COLUMBUS -- The state of Ohio has started to use Ohio driver's license pictures to help identify criminals.
Many other states already do this, but Attorney General Mike DeWine launched the program without announcing it to the public.
And that is triggering an outcry from privacy and civil liberty advocates concerned about use of technology to possibly keep watch on ordinary citizens in the wake of revelations about national security agencies tracking e-mails and calls.
DeWine calls the program legal, necessary and safe.
But the American Civil Liberties Union is calling for it to be suspended until protections and protocols can be developed.
"You're going to save lives. You're going to solve crimes," DeWine said.
He takes responsibility for waiting so long to announce the program's usage.
A panel of judges, defense lawyers and law enforcement officials is being asked to develop rules and regulations over the next 60 days and report back to DeWine.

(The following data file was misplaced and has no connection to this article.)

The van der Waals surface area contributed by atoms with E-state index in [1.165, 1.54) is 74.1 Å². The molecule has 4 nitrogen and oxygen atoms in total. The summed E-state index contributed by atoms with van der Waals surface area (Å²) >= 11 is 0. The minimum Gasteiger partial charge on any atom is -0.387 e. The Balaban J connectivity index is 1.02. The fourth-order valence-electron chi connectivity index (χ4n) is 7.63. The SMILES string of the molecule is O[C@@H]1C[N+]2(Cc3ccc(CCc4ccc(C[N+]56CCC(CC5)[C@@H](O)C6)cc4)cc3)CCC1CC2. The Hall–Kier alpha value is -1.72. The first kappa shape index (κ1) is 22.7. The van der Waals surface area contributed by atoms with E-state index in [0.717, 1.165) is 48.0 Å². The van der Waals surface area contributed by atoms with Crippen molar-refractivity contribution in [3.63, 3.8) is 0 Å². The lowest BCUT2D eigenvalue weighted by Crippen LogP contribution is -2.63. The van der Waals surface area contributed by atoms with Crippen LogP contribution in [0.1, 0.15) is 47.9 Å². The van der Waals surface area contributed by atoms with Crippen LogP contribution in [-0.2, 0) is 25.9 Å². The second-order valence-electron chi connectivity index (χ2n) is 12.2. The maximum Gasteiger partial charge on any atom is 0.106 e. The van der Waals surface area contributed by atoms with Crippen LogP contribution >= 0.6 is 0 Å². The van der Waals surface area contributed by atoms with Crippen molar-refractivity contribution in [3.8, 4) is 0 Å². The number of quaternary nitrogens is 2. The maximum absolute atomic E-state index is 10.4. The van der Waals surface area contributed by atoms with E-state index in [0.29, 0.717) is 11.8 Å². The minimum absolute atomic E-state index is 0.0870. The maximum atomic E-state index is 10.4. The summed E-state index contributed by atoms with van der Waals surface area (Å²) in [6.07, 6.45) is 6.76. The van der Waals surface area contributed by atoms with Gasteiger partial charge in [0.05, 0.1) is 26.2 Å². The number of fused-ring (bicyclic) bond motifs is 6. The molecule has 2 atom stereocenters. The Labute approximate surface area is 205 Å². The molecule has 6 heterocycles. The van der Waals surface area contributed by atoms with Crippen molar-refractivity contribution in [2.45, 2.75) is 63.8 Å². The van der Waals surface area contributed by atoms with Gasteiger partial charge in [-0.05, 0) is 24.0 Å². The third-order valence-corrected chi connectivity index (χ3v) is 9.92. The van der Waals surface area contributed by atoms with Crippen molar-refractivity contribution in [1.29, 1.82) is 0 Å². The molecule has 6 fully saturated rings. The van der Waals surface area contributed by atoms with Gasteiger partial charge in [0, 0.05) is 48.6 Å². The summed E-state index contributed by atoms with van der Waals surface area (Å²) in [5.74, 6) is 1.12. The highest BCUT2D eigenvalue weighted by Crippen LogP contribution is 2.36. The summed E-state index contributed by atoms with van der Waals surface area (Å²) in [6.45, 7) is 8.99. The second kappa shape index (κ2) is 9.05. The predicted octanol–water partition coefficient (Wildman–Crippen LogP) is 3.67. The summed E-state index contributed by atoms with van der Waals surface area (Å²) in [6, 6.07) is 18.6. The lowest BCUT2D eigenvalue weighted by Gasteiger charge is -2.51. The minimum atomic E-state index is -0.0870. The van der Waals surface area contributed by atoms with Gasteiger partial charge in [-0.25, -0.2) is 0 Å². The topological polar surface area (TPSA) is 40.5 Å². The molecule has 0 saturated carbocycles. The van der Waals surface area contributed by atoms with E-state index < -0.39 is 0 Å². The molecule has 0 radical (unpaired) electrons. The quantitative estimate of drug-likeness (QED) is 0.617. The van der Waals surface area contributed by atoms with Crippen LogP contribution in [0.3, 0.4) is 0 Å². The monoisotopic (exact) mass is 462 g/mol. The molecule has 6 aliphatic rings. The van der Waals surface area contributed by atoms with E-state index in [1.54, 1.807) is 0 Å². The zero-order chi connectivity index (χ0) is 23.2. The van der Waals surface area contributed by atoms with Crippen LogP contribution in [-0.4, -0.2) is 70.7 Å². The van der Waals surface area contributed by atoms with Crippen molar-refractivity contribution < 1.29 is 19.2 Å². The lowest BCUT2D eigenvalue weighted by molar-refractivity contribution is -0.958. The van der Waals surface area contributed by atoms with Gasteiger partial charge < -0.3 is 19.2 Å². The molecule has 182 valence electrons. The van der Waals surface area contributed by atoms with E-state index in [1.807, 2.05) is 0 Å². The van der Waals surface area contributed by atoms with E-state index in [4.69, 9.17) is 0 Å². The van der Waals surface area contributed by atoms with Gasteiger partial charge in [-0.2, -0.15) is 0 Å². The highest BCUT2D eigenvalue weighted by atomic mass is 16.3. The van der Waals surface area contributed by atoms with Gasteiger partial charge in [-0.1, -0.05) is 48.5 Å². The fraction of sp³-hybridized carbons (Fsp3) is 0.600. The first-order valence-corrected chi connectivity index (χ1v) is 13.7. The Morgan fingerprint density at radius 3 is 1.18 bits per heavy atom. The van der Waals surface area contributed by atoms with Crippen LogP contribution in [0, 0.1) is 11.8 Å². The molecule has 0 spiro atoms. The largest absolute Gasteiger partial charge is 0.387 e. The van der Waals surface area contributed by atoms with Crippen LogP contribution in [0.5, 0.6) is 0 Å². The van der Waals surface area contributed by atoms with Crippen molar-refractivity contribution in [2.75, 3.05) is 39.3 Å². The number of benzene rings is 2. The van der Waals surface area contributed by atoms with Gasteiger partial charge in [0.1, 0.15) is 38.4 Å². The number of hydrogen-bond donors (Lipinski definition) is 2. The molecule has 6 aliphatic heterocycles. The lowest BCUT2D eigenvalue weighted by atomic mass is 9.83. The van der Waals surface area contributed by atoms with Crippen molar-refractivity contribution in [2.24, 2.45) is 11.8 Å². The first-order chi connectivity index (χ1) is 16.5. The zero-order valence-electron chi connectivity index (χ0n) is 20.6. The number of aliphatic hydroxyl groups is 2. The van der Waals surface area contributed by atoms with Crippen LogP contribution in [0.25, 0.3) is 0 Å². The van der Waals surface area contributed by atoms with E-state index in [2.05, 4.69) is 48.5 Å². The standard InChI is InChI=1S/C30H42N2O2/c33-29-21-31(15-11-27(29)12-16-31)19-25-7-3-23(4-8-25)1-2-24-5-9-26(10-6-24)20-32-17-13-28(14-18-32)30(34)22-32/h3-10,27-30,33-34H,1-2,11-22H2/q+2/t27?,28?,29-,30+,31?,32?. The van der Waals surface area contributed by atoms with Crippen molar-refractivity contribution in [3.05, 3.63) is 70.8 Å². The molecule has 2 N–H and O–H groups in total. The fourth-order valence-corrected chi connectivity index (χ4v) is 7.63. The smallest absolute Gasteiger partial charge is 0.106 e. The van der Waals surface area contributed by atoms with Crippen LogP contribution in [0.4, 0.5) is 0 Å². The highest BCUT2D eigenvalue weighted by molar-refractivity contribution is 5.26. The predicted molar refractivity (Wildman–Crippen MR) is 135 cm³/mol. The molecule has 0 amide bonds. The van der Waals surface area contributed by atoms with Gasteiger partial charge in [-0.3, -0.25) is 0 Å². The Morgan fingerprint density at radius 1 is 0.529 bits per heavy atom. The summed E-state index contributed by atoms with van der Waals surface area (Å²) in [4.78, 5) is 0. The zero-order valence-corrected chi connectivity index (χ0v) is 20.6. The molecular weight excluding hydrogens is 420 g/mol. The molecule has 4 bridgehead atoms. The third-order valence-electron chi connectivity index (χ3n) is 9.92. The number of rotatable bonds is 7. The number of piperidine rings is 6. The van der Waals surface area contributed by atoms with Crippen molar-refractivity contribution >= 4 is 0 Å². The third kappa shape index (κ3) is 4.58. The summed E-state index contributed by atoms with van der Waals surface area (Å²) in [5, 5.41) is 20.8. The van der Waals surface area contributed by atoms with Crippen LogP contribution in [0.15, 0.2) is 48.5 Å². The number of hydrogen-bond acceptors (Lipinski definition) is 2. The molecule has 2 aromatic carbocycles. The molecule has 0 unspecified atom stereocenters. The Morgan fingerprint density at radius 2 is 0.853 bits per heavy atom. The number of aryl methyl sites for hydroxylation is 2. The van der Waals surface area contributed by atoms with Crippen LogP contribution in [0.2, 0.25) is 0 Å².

DeWine said the program's been used almost 2,700 times and has helped several investigations.
The FBI is using facial recognition technology but only compares pictures with existing mug shots.
A bank robber whose picture is taken during the crime by a surveillance camera would have the image compared with a database of existing mugshots.
Critics charge that DeWine's launch of the program caused confusion and made it vulnerable to hackers.